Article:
Maybe next year we'll tackle our kitchen and downstairs bathroom--the only two rooms in the house that have yet to be touched. And boy howdy do they need help! The floor beneath the toilet is squishy, and it's so close to the oven you can watch garlic bread brown under the broiler if you pee with the door open. *Pukes*  Also, the linoleum has more peaks and valleys than Appalachia. Also, Daisy used to snack on it as a puppy. So stay tuned. This house, like life, is always a work in progress.

Saturday, March 16, 2013

I Shouldn't Have Had That V8

Was what I was thinking last night while I tossed and turned and watched the clock tick into the wee hours of the morning.

Well, the spicy V8 and all those pickles. I could feel all the sodium chugging through my veins, raising my blood pressure, desiccating my cells and turning my tongue into a dehydrated apple slice.

I guess I'm getting to that age, where sodium intake is a concern. *sigh*

Anyway, there are three things rattling around my head today:

(1) I met with several fantastic book clubs in the last few weeks and had so much fun. Two of them included members who were friends/acquaintances with two of my HUGE author crushes, Lauren Fox and Shannon Olson. Lauren will actually be attending the May meeting of one of the clubs, and I immediately started thinking of ways to pressure them to invite me as well, if only so I could sit behind Lauren and pet her hair. (Just kidding, Lauren! Maybe.)

It's like when you're in a decent-ish local band, shooting the shit with some fans, and one of them casually mentions that their next-door neighbor is Adele (or Geddy Lee from Rush, depending on your musical inclinations).

(2) Still in the major weeds at work. I have four Federal grant proposals due by mid-April, plus one outlier for a client in West Virginia (mountain mama, take me home....). It's the time of year I pay the piper for my summer off--but every year, I feel like I get through our crazy time by the skin of my teeth. These grants HAVE to be submitted, or I don't have a job. So you just pray there are no family emergencies, or funerals, or trips to the Emergency Room. (See you in May, loved ones!)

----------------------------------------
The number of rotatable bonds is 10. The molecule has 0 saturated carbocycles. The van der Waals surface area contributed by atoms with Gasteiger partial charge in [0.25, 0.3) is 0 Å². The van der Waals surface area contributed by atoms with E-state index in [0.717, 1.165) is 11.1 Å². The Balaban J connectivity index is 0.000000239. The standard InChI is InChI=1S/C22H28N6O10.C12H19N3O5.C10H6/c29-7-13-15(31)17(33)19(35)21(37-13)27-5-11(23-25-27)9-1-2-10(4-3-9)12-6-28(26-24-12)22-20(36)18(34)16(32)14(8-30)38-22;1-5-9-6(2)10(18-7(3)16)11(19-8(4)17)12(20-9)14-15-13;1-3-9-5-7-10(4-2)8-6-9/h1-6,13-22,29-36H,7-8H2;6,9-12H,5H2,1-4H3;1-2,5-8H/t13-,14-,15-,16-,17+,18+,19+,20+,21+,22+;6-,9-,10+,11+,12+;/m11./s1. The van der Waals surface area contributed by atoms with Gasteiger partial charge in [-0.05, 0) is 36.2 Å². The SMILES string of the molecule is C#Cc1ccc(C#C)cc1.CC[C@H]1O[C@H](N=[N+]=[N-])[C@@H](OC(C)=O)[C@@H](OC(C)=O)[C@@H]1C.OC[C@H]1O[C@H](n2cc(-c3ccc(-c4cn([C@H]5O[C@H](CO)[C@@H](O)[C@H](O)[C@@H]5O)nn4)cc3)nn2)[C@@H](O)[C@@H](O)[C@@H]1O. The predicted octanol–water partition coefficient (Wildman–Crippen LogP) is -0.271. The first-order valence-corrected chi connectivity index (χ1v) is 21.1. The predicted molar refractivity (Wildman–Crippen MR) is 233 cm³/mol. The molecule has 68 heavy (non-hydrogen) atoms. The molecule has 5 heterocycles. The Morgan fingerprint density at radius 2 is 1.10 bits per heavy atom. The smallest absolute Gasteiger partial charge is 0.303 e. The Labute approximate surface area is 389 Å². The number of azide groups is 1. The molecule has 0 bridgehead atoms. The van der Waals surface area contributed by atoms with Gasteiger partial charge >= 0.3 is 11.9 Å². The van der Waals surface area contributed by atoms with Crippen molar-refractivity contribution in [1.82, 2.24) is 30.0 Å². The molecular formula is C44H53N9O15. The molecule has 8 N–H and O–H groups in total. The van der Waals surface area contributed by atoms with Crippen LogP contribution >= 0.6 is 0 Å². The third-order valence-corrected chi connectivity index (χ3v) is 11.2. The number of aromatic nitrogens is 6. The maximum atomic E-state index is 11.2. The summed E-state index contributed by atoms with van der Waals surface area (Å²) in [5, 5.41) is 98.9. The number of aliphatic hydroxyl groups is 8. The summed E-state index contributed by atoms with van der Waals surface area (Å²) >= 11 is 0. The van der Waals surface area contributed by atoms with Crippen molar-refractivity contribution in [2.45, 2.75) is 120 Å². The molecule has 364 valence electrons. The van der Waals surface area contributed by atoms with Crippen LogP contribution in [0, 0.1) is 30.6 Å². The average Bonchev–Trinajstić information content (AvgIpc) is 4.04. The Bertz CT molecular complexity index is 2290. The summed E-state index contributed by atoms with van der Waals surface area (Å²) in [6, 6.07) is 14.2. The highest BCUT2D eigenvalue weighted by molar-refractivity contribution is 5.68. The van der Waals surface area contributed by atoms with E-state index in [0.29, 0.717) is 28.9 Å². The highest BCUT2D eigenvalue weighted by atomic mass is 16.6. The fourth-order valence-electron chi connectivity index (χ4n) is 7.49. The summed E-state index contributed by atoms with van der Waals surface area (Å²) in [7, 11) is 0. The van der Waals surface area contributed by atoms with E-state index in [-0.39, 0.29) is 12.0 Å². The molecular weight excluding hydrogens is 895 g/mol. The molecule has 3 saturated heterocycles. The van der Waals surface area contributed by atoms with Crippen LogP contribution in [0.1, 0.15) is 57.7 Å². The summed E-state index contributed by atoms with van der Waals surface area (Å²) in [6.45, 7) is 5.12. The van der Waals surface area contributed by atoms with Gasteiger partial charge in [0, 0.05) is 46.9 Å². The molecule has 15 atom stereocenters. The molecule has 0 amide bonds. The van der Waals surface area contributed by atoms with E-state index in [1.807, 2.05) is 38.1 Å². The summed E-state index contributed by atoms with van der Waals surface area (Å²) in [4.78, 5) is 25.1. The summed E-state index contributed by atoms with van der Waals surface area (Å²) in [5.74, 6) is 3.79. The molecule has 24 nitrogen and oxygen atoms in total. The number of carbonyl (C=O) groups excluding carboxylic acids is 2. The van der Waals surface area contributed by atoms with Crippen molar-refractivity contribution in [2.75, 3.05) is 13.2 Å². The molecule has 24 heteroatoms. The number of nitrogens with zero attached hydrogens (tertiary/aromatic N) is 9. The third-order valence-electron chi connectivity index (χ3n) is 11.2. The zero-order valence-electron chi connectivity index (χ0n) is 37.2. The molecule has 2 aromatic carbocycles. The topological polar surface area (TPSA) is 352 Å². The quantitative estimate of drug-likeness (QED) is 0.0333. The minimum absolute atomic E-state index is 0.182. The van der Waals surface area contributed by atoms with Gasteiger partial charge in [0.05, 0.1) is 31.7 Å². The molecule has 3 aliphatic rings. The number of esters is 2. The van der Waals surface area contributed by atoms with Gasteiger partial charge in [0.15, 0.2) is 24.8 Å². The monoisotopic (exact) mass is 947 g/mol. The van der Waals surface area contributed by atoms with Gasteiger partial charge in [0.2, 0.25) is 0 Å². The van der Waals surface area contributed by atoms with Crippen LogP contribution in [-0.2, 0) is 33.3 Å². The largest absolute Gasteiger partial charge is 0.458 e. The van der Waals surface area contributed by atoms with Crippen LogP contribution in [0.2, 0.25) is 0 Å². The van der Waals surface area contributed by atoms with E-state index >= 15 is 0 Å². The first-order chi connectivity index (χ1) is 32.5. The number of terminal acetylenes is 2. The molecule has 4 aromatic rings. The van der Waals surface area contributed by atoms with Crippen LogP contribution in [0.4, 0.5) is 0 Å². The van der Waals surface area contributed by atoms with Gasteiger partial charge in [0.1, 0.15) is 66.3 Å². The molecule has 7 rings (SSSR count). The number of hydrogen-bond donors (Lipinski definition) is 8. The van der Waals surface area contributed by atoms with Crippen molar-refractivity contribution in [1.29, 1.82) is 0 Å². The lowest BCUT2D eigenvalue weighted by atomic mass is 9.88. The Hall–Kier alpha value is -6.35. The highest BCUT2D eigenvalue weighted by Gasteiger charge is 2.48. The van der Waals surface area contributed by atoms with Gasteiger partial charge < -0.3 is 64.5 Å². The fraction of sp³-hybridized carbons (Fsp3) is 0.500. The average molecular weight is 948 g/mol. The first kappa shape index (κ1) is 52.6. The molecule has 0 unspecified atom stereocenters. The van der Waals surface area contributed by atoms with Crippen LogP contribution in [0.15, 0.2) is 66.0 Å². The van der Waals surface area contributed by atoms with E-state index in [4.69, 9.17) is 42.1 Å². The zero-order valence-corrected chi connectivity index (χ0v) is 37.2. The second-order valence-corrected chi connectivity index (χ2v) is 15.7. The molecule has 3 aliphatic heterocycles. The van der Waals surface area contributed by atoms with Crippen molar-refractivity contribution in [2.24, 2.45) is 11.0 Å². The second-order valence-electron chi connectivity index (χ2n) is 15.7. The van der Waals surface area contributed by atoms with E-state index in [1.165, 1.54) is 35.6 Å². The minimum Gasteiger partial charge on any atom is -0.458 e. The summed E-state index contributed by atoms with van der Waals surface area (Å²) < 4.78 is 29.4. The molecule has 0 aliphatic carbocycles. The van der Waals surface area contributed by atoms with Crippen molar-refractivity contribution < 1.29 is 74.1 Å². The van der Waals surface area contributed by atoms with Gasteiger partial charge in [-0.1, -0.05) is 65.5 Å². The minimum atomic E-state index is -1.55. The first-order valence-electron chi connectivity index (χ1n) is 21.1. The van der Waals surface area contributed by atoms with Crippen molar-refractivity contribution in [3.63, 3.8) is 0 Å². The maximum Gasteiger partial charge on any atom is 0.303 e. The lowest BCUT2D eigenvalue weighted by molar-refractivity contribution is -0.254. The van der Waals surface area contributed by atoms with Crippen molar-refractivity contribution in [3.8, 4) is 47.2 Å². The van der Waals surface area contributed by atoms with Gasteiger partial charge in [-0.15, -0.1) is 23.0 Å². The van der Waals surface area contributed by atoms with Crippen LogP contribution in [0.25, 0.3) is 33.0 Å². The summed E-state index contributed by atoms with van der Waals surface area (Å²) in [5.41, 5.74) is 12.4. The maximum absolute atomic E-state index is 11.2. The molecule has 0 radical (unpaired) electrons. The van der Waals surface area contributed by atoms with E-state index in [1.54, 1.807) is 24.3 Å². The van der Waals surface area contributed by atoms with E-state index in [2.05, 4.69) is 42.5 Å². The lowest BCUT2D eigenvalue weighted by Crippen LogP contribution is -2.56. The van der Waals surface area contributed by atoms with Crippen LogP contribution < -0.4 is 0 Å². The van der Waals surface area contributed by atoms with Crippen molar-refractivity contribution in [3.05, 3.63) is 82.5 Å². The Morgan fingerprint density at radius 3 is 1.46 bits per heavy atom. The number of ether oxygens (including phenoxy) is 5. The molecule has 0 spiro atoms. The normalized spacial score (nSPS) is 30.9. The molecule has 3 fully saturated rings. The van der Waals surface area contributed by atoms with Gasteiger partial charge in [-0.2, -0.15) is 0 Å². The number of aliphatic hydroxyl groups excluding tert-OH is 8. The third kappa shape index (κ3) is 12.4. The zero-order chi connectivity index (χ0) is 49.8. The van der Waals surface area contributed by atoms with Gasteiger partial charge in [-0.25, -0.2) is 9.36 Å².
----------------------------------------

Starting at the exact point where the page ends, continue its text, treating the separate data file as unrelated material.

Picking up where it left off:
(3) I like to totally stress myself out, so I am also doing some behind-the-scenes work on Mandatory Release and prepping for three speaking gigs in the next two months. I'll be getting a new author photo soon, so I should probably stop eating all this salt or I'll look like Juanita the Ice Maiden.

Saturday, March 02, 2013

Presenting Sam Wilde: I'll Take What She Has

I'm so excited to have Samantha Wilde on the blog today to discuss her new novel, I'll Take What She Has. Sam is such a sweetheart, and isn't that the most adorable baby on the cover?? I'd buy it based on the cover alone (but the story inside is wonderful, too!)

Tell us about your new novel. What inspired you to write it? 

Here’s a brief synopsis: Best friends since kindergarten, Nora, a reserved English teacher, and Annie, an out-spoken stay-at-home mother, wrestle with the green-eyed monster when the new history department hire at the suburban Boston prep school where they teacher, Cynthia Cypress, arrives on campus. A missing grandmother, a depressed sex therapist, and a financial crisis add to the comedy in a novel about imperfect friendships, mixed up families, the messiness of motherhood, and the quest for the greenest grass.

My running joke about this book is that I wrote a novel about envy and had to do extensive research! I really didn’t need to look much farther than my own grassy yard to come up with the felt experience of the novel. I started with three women, Annie, Nora and Cynthia. The novel, which underwent years of extensive revisions under three separate editors, has morphed almost completely since I first plotted the story. The heart of it, the meat of it, concerns friendship and motherhood and how envy changes both of these things—and changes the women, too. The book explores the idea that envy can eventually change someone into something better.